The storied past of Geelong in the southwest of Melbourne has undoubtedly contributed to placing the bay-side region on the map. The city is well-known for its woollen mills that coincided with Geelong’s founding in 1837 and the National Wool Museum that now pays tribute to the industry’s heyday. There’s the circa-1859 Geelong AFL club (one of the world’s oldest clubs) and, of course, the now-shuttered Ford factory that was home of manufacturing for the iconic Falcon and the family of motor-vehicles that followed suit. But there’s another claim to fame to be added to the city’s brag-list: the region is the birthplace of retail empire Cotton On Group.
Cotton On Group global headquarters by Greg Natale and PTID
The Cotton On Group began with an 18-year-old Nigel Austin selling denim jackets from the boot of his Ford Bronco at the Beckley Park Market in 1988. Fast forward to 2021 and the now rag-trade juggernaut has 1300-plus stores across 20 countries. As the business has scaled up its operations (the company also owns Cotton On Baby, Cotton On Kids, Typo, Rubi and Supré), the group has opened a global headquarters which, sentimentally, is sited in the region of its roots. But the impressive HQ is a far cry from the company’s car-boot sale origins. Cotton On Group enlisted celebrated Australian designer Greg Natale to devise a landmark workspace which masterfully merges the region’s industrious history with influences of luxury lodgings from around the world.
Greg collaborated with commercial interior design specialists PTID on creating the headquarters. From the outset, the client wanted a building that appeared as if it had always been a part of the local fabric. “The building has been constructed within the existing footprint of a former factory, allowing the reuse of existing materials as part of its ‘life cycle’ approach to sustainability,” Greg explains. Further, a facade of classic red bricks was the natural choice to achieve the aesthetic the client desired – it ticks all the boxes for referencing the industrial architecture of the nearby Ford motor-vehicle factory, as well as giving a nod to Geelong’s woollen mills.
Beyond the front doors, Greg dreamed up a space swathed in old-school grandeur, where chandeliers and wood-panelled columns are partnered with fluted glass and glamorous black terrazzo floors. The sumptuous interior, with its grand lines and mid-century furniture by Milo Baughman, establishes this as a “special space”, Greg enthuses, who designed the interior to attract and nurture the company’s talented team. “A beautiful detail lies in the hallways, which are lined with artworks by the group’s designers – a reminder of the brand’s commitment to its place and its people,” he says.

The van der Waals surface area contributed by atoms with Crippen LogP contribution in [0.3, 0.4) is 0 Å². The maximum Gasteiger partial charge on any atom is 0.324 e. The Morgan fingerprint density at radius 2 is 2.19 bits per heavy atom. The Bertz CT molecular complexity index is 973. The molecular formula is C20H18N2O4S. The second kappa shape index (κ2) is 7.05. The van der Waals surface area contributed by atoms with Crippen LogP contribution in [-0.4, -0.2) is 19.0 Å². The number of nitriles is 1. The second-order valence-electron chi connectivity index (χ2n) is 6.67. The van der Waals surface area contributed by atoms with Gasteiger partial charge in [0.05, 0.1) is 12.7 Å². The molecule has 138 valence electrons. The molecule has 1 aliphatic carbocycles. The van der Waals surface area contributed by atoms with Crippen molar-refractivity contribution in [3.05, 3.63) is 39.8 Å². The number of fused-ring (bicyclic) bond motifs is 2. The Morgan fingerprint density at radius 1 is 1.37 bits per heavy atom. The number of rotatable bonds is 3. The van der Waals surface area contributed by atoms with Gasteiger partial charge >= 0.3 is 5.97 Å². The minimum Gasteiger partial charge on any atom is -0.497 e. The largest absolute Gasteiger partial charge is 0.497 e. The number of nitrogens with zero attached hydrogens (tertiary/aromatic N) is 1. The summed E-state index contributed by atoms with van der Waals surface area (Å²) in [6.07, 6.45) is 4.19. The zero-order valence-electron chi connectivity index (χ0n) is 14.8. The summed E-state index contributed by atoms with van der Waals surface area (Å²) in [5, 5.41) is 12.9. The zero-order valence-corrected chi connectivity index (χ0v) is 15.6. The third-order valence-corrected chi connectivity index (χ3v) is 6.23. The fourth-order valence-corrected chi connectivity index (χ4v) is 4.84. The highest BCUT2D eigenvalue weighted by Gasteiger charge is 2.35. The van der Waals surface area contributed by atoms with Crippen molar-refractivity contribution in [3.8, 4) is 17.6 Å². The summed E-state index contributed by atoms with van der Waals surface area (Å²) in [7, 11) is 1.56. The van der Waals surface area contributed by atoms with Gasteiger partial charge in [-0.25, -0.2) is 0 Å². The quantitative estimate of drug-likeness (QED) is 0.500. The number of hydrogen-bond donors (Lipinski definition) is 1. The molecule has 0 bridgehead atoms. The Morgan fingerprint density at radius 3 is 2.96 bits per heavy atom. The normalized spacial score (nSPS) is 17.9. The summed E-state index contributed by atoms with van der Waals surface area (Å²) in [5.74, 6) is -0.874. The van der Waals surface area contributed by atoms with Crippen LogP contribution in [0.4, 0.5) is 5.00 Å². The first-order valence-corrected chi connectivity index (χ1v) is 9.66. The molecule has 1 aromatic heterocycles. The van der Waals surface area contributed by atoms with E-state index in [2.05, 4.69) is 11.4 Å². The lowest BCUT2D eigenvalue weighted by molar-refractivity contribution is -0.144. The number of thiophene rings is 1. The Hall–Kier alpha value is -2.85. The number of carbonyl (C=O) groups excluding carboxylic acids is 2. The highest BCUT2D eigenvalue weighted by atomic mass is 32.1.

One site constraint, the challenge of compartmentalising areas in the voluminous reception space, was resolved by the introduction of columns in a simple grid formation. “The wood-panelled columns bring warm, textural appeal and work with furniture and lighting groupings to delineate intimate pockets where staff can gather together, while keeping the focus on community and collaboration,” Greg says. “The resulting design allows various breakout spaces for staff while still embracing connectivity.”
A beautiful detail lies in the hallways, which are lined with artworks by the group’s designers – a reminder of the brand’s commitment to its place and its people.
The on-site restaurant, named The Beckley (“in honour of the market where Nigel began the business all those years ago,” Greg says) emits a moody brasserie vibe in a hearty palette of blue, black and green. Its outdoor courtyard offers employees places to meet, pockets of peacefulness and sun-drenched corners amid an abundance of plantings, designed in collaboration with Australian landscaper Myles Baldwin.
Standing as a stunning example of how contemporary interior design can make an impact while maintaining a meaningful connection to the past, Cotton On Group’s global headquarters is a thoughtful people-focussed vessel, well-equipped to take the company into its next phase. “Although a new building, it connects the brand to a tradition of local productivity,” Greg concludes. “The grand design links to the heritage of the region and focuses on past and future excellence.”
The grand design links to the heritage of the region and focuses on past and future excellence.